The latest meeting of the National Limousine Association at the ILCT Show this month underscored its success in recruiting new members and strengthening its finances. At a time when the chauffeured transportation industry faces many challenges, the NLAs resources can be a major source of unity and focus for the industry. LCT contributing writer Jim Luff has a report from the NLA meeting.
The National Limousine Association's annual meeting was filled with positive information about the growth and financial health of the organization.
Jeff Greene presided over his last and final meeting as the gavel was ceremoniously passed to incoming president, Richard Kane of International Limousine Service in Washington, D.C. Kane spoke briefly about his ambitions for the NLA and the continued growth trend.
Greene reported the NLA assets to be $1,162,716. This is a significant improvement over the $553,651 reported at the close of 2006. The organization had just under $1 million in cash as the year came to a close. Greene attributed much of the financial health to the support of Ford-Lincoln which has contributed more than $250 million since 1991. This amount includes $139,200 in rebates contributed for vehicles sold to NLA members. Helping to offset operating expenses, Lancer Insurance provided $10,000 for travel expenses to the NLA during 2007.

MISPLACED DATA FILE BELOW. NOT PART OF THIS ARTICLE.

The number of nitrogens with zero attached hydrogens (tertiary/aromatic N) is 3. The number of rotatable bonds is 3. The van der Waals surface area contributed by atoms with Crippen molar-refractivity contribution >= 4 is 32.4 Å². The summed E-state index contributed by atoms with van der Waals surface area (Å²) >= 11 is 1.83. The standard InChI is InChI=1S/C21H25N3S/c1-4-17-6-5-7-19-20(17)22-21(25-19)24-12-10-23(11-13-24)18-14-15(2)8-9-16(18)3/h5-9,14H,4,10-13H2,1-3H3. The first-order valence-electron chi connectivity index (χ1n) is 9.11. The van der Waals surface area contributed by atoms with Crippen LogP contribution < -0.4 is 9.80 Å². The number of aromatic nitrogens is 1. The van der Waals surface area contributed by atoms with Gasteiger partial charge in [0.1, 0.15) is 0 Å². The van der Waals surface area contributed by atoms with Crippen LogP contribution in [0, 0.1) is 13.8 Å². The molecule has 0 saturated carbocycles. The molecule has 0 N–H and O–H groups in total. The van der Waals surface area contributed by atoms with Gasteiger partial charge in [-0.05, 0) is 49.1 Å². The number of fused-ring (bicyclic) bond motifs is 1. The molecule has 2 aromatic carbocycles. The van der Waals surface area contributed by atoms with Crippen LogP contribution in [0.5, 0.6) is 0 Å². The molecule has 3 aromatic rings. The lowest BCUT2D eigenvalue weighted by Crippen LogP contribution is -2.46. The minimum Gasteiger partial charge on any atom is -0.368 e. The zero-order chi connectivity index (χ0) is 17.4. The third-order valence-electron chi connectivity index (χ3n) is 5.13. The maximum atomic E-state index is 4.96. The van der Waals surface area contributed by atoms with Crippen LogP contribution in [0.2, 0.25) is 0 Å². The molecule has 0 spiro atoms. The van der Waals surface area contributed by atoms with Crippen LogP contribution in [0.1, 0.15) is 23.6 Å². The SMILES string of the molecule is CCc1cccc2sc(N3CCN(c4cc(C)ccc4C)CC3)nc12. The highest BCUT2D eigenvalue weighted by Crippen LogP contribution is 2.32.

Membership was also up with 2,534 members at the end of the year compared with 1,934 members in 2006. With 600 new members, the voice of the industry becomes even more powerful with more than 25% of the industry seeking the representation of the NLA. This is the highest membership since the inception of the NLA in 1985. In addition to individual memberships, there are now 31 state or local associations that belong to the NLA. The NLA has provided more than $75,000 in financial assistance to those associations.
Greene also promoted various discount programs designed to save operators money on everything from vehicle purchases to business cards and Sprint/Nextel products and services. With even more benefits proposed for members, the NLA appears to be in a major growth mode for 2008.
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